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Text of European lawmakers’ statement on Iran

NCRI – The following is the text of a statement unveiled on Tuesday, June 14, 2016 which has been signed by more than 270 Members of the European Parliament on the European Union’s policy regarding Iran.

The MEPs urged the EU and its Member States to condition any further relations with Iran to “a clear progress on human rights and a halt to executions.”

Text of statement:

 

Support Human Rights in Iran

June 2016

We are extremely worried about the rising number of executions in Iran. Since the ‘moderate’ President Rouhani took office in August 2013, several thousand people have been hanged in Iran.
In July 2015, Amnesty International announced that the rate of executions in Iran shows “a horrific image of the planned state killing machine.” International human rights organizations state that Iran has the highest number of juvenile executions in the world.

In March 2016, the UN special rapporteur for human rights in Iran reported that the executions in Iran surged to nearly 1,000 in 2015, the highest level in more than a quarter-century. The country has now the highest number of executions in the world per capita.
In a public speech on Iranian television, President Rouhani described executions as a “good law” and “the law of God!” He has also expressed his full support for the Syrian dictator Bashar Assad and Hezbollah.
Discrimination and criminal repression against ethnic and religious minorities, arrests of critics and systematic online censorship continue.

Women are banned from pursuing leadership, judiciary and many other positions. They have been repressed for improper veiling and many women activists have been jailed. Girls as young as 9 years are eligible to be married even to a stepfather.
The February elections in Iran were not free and fair. Opposition was banned. All candidates had to declare their heartfelt belief to the concept of the supreme clergy. An unelected body named the ‘Guardian Council’, appointed by the ‘supreme leader’ Ayatollah Khamenei, disqualified thousands of candidates. Those who were permitted to run were not really different from their predecessors in terms of repression and many had been involved in human rights abuses.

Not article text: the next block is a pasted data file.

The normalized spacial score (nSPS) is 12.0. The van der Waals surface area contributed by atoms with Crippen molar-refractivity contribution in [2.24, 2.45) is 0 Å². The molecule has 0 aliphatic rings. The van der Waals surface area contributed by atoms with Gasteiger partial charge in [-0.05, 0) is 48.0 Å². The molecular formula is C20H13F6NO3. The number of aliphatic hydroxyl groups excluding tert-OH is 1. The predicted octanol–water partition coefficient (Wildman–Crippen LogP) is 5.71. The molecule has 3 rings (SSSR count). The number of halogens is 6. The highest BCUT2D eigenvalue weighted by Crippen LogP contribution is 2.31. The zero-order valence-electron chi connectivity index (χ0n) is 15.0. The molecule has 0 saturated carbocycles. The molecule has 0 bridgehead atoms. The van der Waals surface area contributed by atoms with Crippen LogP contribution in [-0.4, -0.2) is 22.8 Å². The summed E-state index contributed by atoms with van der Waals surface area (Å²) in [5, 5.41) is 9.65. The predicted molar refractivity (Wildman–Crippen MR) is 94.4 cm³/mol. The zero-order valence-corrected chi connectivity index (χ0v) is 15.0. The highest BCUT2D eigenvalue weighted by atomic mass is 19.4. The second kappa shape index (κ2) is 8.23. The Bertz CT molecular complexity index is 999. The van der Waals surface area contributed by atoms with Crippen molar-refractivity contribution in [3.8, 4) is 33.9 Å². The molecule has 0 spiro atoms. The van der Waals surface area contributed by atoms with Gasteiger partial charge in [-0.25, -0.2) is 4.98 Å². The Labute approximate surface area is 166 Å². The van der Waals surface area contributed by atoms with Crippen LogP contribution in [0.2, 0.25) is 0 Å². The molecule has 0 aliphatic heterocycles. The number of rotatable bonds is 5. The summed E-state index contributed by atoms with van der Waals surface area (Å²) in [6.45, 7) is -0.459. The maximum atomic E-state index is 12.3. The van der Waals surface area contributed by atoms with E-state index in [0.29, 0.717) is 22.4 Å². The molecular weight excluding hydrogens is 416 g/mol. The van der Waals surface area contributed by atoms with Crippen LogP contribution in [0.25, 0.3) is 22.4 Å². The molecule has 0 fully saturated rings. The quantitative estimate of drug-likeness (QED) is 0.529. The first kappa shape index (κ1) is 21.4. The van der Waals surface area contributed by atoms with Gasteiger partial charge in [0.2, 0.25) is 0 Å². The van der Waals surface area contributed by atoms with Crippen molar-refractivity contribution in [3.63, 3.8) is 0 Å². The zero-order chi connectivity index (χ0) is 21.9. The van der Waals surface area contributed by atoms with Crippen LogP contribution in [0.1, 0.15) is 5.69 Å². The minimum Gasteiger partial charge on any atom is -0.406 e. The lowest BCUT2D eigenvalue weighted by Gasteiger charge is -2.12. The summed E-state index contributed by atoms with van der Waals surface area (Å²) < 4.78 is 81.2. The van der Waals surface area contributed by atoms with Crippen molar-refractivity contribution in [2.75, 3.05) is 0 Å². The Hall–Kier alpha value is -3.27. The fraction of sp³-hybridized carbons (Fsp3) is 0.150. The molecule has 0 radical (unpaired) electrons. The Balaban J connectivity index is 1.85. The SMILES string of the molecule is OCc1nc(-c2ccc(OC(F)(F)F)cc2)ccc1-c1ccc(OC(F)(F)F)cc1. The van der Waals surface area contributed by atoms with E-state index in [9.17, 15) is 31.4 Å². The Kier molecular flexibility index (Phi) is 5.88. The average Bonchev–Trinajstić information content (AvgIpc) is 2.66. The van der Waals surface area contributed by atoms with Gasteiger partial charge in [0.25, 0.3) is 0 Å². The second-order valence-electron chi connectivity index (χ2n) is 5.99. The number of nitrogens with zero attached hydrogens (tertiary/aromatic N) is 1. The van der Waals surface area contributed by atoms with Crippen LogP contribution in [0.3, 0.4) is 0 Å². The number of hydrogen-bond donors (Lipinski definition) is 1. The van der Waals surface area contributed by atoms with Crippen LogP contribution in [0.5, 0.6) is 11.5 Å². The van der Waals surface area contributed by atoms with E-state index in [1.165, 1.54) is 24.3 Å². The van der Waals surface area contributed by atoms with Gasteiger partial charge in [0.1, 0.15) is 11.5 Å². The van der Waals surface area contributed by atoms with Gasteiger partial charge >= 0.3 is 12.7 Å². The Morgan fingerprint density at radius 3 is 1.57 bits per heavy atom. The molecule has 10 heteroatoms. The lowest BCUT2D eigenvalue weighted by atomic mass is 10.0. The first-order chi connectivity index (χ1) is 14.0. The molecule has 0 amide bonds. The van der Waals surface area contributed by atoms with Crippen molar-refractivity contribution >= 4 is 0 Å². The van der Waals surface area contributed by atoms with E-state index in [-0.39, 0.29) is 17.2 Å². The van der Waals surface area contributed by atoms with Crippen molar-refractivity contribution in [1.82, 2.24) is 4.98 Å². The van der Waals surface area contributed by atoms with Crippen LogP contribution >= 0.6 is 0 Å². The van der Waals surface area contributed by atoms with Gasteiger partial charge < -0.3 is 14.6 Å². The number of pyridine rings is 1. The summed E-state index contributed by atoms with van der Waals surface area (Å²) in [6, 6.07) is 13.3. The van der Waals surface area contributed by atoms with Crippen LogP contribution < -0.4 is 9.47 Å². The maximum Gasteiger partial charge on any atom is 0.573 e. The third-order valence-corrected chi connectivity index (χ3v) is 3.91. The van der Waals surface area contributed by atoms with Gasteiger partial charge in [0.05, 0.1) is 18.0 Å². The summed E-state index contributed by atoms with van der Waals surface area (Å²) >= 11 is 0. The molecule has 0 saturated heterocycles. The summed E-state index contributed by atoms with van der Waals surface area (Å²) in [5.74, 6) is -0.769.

During a visit to the European Parliament in March 2016, Iranian opposition leader Maryam Rajavi outlined her 10-point plan which includes that a democratic pluralistic republic must be based on universal suffrage, freedom of expression, abolition of torture and death penalty, separation of church and state, a non-nuclear Iran, an independent judicial system, rights for minorities, peaceful coexistence in the region, gender equality and commitment to Universal Declaration of Human Rights.

In April 2016, the Iranian media reported that President Rouhani cancelled his trip to Vienna as the Austrian government declined the request of the Iranian president for withdrawing the permission granted for a peaceful rally by the opposition PMOI. As the Iranian people and the opposition are not allowed to freely express their opinion inside Iran, we should not allow the regime’s repression inside the country to be extended to the European capitals.

Given the above facts, we urge the EU and the Member States to condition any further relations with Iran to a clear progress on human rights and a halt to executions.